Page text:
One Year After Charlie Hebdo, More Censorship Than Ever In Europe


It took a week for German authorities to admit Muslim rape gangs were running wild in the streets on New Year’s Eve, and the police are still mumbling about having insufficient resources to follow up on leads, but apparently they’ve got infinite resources to crack down on “hate speech” against the new occupants.

You’ve got to love how the Washington Post article on the new wave of censorship begins with an out-of-left field shot at a certain American political candidate:

Donald Trump may be testing the boundaries of tolerance on the U.S. campaign trail. But here in Germany, the government is effectively enforcing civility, taking aim at a surge of hate speech against refugees and Muslims.

As Western Europe’s most populous nation grapples with a historic wave of mostly-Muslim migrants, politicians and activists are decrying a rash of incendiary speech bubbling to the surface of German society. In a country whose Nazi past led to some of the strictest laws in the West protecting minorities from people inciting hatred, prosecutors are launching investigations into inflammatory comments as judges dole out fines, even probation time, to the worst offenders.

German authorities, meanwhile, have reached a deal with Facebook, Google and Twitter to get tougher on offensive content, with the outlets agreeing to apply domestic laws, rather than their own corporate policies, to reviews of posts.

The reason there is a wave of “incendiary speech bubbling to the surface of German society” is that “politicians and activists” are more interested in suppressing free speech than doing something about the violent gangs, and the only invader anyone talks about holding at the gates is Donald Trump. I hope nobody was expecting American companies like Google, Facebook, and Twitter to stand up for American principles of free speech.

Exercising what remains of his speech privileges while they remain, one German complained on Twitter, “It’s not politically correct to say anything against migrants. We don’t have freedom of opinion anymore.”

The Washington Post counters with this unintentionally humorous line: “Proponents are hailing the government effort as a way to foment respect while also controlling the most savage voices in society.”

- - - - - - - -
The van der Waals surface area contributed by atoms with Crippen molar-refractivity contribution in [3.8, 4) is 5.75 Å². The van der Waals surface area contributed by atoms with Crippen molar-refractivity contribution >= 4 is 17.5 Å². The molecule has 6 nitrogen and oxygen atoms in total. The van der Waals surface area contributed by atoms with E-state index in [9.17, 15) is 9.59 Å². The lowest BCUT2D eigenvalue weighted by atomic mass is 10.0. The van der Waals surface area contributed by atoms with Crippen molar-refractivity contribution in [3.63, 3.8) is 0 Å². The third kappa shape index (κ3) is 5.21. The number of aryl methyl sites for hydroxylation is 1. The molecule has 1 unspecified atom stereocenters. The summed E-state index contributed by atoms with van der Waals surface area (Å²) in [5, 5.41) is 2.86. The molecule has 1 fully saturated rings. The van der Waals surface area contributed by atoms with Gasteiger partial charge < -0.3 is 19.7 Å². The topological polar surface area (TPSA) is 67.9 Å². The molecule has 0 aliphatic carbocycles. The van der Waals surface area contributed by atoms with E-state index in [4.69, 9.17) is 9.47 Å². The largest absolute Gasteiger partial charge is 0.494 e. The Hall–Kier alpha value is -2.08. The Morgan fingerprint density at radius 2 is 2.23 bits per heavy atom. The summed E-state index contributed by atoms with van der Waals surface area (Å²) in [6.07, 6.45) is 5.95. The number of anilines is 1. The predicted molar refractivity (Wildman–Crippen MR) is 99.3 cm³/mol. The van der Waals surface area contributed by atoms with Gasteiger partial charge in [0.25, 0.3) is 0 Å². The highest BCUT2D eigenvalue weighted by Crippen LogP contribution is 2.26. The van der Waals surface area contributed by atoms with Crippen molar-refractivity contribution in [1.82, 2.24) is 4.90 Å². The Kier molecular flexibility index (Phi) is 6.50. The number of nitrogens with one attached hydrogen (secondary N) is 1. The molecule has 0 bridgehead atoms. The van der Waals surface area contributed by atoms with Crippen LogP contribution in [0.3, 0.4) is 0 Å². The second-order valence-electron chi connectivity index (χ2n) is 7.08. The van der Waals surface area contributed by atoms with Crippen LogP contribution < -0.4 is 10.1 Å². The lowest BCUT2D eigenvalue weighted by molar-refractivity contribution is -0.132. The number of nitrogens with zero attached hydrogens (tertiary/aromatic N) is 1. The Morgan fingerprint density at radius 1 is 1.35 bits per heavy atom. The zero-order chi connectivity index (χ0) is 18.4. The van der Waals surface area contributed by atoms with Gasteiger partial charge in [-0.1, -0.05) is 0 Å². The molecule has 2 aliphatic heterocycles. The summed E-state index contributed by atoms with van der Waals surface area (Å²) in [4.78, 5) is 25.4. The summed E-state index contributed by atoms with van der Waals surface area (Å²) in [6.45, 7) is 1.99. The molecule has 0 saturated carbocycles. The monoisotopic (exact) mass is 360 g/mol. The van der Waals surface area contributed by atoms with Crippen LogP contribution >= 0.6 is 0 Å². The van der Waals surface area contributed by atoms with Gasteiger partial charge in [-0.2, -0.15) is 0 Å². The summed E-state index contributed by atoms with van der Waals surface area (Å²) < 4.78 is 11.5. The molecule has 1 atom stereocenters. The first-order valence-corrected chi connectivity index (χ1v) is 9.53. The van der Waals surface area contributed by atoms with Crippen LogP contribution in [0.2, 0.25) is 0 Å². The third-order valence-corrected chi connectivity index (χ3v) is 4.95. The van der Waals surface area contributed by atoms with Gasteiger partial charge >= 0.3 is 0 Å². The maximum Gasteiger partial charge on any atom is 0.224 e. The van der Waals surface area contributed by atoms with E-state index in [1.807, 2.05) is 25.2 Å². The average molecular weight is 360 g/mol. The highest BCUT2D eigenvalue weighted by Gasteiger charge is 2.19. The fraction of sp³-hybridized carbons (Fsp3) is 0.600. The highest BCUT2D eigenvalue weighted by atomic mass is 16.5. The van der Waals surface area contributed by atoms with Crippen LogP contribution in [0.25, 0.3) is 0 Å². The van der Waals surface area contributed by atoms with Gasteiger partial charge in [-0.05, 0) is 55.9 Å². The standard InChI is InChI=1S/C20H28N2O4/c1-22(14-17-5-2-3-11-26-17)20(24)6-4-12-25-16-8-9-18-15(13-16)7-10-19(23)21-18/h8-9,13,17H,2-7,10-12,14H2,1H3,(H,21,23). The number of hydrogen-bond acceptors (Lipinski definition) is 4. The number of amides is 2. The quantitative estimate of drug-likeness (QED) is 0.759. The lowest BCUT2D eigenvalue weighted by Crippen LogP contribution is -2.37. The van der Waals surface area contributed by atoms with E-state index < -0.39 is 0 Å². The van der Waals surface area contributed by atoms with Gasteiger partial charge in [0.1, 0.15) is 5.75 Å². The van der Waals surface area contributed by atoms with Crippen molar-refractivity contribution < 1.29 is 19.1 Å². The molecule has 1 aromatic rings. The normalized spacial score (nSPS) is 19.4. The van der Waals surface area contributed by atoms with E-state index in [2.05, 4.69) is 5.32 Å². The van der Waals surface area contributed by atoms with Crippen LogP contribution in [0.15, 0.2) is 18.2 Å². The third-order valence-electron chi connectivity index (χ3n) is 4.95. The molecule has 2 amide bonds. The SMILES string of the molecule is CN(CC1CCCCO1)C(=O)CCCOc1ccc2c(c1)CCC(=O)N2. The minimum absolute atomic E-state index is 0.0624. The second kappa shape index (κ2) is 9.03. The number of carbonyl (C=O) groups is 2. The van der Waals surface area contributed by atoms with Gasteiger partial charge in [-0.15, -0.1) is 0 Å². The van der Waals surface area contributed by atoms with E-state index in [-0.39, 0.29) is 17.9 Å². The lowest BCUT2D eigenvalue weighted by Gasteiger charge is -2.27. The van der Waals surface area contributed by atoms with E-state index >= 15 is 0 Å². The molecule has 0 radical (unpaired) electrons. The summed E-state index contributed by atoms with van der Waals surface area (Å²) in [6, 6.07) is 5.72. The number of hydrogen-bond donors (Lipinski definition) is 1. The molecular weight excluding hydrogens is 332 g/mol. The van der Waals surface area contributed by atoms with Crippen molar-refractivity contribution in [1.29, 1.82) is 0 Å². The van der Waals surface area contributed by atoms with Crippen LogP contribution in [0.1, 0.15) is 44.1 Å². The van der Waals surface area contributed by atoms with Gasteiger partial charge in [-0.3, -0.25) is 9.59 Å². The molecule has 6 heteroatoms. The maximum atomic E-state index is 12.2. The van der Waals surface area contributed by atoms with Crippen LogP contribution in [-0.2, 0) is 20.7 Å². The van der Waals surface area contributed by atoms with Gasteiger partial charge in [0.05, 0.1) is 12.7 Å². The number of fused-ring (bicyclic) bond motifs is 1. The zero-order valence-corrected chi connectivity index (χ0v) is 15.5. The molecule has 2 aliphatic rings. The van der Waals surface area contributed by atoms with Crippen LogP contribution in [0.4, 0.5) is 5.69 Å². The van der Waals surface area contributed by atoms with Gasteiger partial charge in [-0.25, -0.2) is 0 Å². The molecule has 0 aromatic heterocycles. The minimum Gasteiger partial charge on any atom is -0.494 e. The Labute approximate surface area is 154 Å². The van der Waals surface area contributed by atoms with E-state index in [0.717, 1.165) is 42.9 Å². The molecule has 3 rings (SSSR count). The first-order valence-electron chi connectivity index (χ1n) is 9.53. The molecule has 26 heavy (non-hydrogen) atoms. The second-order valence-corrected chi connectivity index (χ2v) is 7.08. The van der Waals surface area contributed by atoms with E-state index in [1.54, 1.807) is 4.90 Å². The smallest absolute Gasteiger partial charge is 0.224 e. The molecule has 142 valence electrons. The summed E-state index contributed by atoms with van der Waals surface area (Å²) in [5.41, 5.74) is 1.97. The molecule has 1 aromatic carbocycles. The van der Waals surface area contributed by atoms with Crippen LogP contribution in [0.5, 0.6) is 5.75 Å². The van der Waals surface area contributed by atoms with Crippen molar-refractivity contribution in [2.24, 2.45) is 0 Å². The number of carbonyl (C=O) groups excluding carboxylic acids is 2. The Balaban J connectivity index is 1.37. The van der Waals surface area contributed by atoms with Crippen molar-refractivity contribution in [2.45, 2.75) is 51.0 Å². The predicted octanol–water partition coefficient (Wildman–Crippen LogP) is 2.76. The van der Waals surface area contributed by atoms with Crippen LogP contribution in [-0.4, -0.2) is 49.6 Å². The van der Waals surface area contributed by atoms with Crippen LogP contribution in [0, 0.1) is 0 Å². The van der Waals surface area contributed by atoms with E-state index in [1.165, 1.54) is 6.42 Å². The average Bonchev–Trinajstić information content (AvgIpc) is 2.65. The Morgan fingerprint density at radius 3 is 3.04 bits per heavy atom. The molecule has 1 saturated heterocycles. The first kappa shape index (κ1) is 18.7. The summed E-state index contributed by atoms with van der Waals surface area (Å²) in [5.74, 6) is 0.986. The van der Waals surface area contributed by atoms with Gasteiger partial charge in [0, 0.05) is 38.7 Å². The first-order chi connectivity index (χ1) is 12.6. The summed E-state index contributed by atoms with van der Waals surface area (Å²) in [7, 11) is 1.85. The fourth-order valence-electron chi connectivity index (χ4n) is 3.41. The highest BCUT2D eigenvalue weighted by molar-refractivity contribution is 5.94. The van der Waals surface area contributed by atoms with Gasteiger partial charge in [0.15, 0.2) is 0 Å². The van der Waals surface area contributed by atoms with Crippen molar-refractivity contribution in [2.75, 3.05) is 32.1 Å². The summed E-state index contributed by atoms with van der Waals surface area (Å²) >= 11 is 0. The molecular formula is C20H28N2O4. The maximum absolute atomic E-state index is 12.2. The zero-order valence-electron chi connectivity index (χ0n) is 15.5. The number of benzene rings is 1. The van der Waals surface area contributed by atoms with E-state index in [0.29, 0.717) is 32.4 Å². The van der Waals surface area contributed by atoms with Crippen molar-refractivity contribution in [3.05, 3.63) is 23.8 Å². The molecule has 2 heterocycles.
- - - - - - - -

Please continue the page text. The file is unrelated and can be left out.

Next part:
The “most savage forces” aren’t the rape gangs, you see, but the people who lose their cool while screaming at the authorities to do something about them.

Some of what the German authorities are cracking down on include threats of violence, and that’s fair enough, provided everyone’s threats of violence are equally cracked down upon. But the overall tenor of the censorship campaign is the forcible accommodation of a new demographic reality, an overwhelming surge of migrants from an alien culture (and a particularly unpleasant example of that culture, war-torn Syria) that no society could have expected to assimilate. Instead, Germany and other European nations will be made to assimilate to them.

The common citizens of Europe never voted for any of this, and they bitterly resent having the new reality imposed on them by elites. The big story across the developed world is the growing anger among populations who realize their expensive governments have failed at their most important task: the integrity of national borders. No other function of the State is so important, because invasion is a physical reality that trumps abstract talk of “rights” and “responsibilities.”

Once a few million new residents with no intention of compromising their own ideology are settled in, the universe of possibility for previous citizens shrinks, and much of what they might want to do becomes unthinkable. The politics and culture of the host country will change to agree with the new arrivals. Restricting speech is only the beginning of that process.

You can bet the amount of speech to be restricted will grow rapidly, and a growing number of angry citizens will be dismissed as “savage haters” with no legitimate role in public discourse. Yesterday’s out-of-the-mainstream views become today’s extremism, and tomorrow they’ll fall beyond the pale. Much political criticism of the government will be redefined as “hate speech,” and news that might fuel “right-wing anger” will be suppressed, as the true story of the New Year’s Eve wildings was kept under wraps for as long as possible. Victims of politically incorrect assaults will be told to lie back and think of unity.